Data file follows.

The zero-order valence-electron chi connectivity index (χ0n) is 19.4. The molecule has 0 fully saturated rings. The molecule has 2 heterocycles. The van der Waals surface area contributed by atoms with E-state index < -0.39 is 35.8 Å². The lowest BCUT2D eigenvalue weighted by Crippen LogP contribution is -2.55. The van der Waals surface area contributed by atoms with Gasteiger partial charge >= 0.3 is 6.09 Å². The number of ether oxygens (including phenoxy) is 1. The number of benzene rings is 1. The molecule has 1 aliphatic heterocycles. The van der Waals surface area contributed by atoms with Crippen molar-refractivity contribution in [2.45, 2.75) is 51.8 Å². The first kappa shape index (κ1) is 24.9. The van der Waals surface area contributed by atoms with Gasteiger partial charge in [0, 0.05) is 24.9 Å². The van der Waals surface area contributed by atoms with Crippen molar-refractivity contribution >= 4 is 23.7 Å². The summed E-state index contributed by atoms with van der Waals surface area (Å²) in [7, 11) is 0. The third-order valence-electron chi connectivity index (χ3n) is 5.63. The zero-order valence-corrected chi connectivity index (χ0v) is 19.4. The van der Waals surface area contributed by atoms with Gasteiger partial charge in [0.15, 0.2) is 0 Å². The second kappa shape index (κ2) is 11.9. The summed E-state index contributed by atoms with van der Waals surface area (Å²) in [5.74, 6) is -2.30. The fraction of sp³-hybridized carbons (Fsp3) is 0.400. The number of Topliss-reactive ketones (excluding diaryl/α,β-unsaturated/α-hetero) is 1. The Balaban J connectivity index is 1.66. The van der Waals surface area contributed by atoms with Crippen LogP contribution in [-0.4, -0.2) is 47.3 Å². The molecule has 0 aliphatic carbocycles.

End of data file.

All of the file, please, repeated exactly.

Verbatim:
The zero-order valence-electron chi connectivity index (χ0n) is 19.4. The molecule has 0 fully saturated rings. The molecule has 2 heterocycles. The van der Waals surface area contributed by atoms with E-state index < -0.39 is 35.8 Å². The lowest BCUT2D eigenvalue weighted by Crippen LogP contribution is -2.55. The van der Waals surface area contributed by atoms with Gasteiger partial charge >= 0.3 is 6.09 Å². The number of ether oxygens (including phenoxy) is 1. The number of benzene rings is 1. The molecule has 1 aliphatic heterocycles. The van der Waals surface area contributed by atoms with Crippen molar-refractivity contribution in [2.45, 2.75) is 51.8 Å². The first kappa shape index (κ1) is 24.9. The van der Waals surface area contributed by atoms with Gasteiger partial charge in [0, 0.05) is 24.9 Å². The van der Waals surface area contributed by atoms with Crippen molar-refractivity contribution >= 4 is 23.7 Å². The summed E-state index contributed by atoms with van der Waals surface area (Å²) in [7, 11) is 0. The third-order valence-electron chi connectivity index (χ3n) is 5.63. The zero-order valence-corrected chi connectivity index (χ0v) is 19.4. The van der Waals surface area contributed by atoms with Gasteiger partial charge in [0.15, 0.2) is 0 Å². The second kappa shape index (κ2) is 11.9. The summed E-state index contributed by atoms with van der Waals surface area (Å²) in [5.74, 6) is -2.30. The fraction of sp³-hybridized carbons (Fsp3) is 0.400. The number of Topliss-reactive ketones (excluding diaryl/α,β-unsaturated/α-hetero) is 1. The Balaban J connectivity index is 1.66. The van der Waals surface area contributed by atoms with Crippen LogP contribution in [-0.4, -0.2) is 47.3 Å². The molecule has 0 aliphatic carbocycles.